Input costs across the construction sector rose at the fastest rate since July 2011, the data showed, reflecting higher sub-contractor charges. Tutte said on the conference call that the company was facing a lack of skilled workers.

However, Redrow said it is beginning to make gains in the UK capital, with its London division making its first significant contribution to the group, generating GBP124 million of revenue in the year.

“We feel confident in London and in building in London for Londoners. Our two largest sites are in Collingdale and Croydon, both of which are commuter markets, and that is where we feel comfortable. Other sites were have coming through are also of that ilk,” Chairman Steve Morgan said in the conference call.

“We are ploughing ahead with London, but we are not in the market for those high-end London schemes. We are a little bit nervous of the London market at the moment.”

“Last year, there were some companies that paid some prices for land that they will live to regret. Furthermore, the market had been entered by quite a lot of overseas funds and some who were inexperienced in the London market. So we definitely did not want to enter some of those realms of prices being paid. But generally, we feel more comfortable selling properties to indigenous Londoners where there is demand.”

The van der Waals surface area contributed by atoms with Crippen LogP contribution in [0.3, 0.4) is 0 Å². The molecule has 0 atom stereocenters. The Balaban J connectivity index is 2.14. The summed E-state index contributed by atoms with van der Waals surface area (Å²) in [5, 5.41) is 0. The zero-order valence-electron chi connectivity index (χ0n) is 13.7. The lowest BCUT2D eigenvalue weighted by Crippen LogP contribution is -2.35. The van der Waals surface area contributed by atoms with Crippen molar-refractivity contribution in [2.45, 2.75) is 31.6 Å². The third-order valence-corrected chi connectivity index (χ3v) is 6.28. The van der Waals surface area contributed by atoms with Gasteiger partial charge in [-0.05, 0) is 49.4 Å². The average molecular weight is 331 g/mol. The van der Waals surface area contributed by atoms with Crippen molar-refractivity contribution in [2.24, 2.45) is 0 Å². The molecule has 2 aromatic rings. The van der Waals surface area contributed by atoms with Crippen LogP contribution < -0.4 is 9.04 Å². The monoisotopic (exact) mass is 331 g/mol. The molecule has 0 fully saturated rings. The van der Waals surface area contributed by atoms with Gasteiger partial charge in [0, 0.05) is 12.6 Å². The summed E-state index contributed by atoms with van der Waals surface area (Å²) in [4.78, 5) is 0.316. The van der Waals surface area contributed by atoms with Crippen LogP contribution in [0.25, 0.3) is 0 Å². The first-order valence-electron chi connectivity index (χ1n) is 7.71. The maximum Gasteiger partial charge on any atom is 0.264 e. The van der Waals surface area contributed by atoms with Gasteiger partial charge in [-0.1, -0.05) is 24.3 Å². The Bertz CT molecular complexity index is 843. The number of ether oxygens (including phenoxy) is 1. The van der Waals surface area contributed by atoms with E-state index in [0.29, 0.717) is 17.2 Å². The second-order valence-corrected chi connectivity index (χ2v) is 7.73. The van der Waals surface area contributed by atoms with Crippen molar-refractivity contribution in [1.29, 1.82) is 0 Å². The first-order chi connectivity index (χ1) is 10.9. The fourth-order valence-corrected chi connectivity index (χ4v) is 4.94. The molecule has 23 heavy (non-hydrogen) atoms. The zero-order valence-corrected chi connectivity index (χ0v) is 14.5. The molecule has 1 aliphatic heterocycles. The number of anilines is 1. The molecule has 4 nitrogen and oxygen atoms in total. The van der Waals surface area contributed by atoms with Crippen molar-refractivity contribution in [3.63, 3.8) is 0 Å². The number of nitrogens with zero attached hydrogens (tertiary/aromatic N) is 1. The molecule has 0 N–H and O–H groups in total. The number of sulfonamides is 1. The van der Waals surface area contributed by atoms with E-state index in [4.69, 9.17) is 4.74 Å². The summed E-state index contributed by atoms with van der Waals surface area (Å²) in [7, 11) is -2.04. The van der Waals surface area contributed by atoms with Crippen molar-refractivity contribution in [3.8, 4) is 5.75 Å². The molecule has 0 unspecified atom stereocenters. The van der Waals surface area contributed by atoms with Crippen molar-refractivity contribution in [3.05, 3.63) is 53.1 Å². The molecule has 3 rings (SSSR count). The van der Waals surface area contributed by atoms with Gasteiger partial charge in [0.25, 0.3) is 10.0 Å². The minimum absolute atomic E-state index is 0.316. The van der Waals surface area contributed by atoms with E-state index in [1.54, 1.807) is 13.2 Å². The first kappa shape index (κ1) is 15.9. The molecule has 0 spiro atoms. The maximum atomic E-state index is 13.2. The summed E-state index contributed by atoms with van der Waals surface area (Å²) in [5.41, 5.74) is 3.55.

The company said it did make some progress in terms of its land bank. During the year it secured a total of 6,092 new plots, of which 2,139 were converted from its forward land bank.

At the period-end the company's land bank totalled 16,724 plots, an 18% increase on the previous year. However, the average plot cost rose to GBP63,000 from GBP57,000 a year earlier, primarily as a result of a higher percentage of land being in the south.

"Market conditions have returned to a more seasonal pattern of activity. We have substantially increased our land bank, which should see a good growth in the number of outlets during the year," Morgan said in the company's statement. "This, combined with our strong order book, leaves me confident that the group will see another year of significant progress."

On the back of its performance the company increased its dividend to 2 pence from 1 pence a year earlier.

Redrow shares were quoted down 2.7% at 273.40 pence Tuesday afternoon.

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Source: Alliance News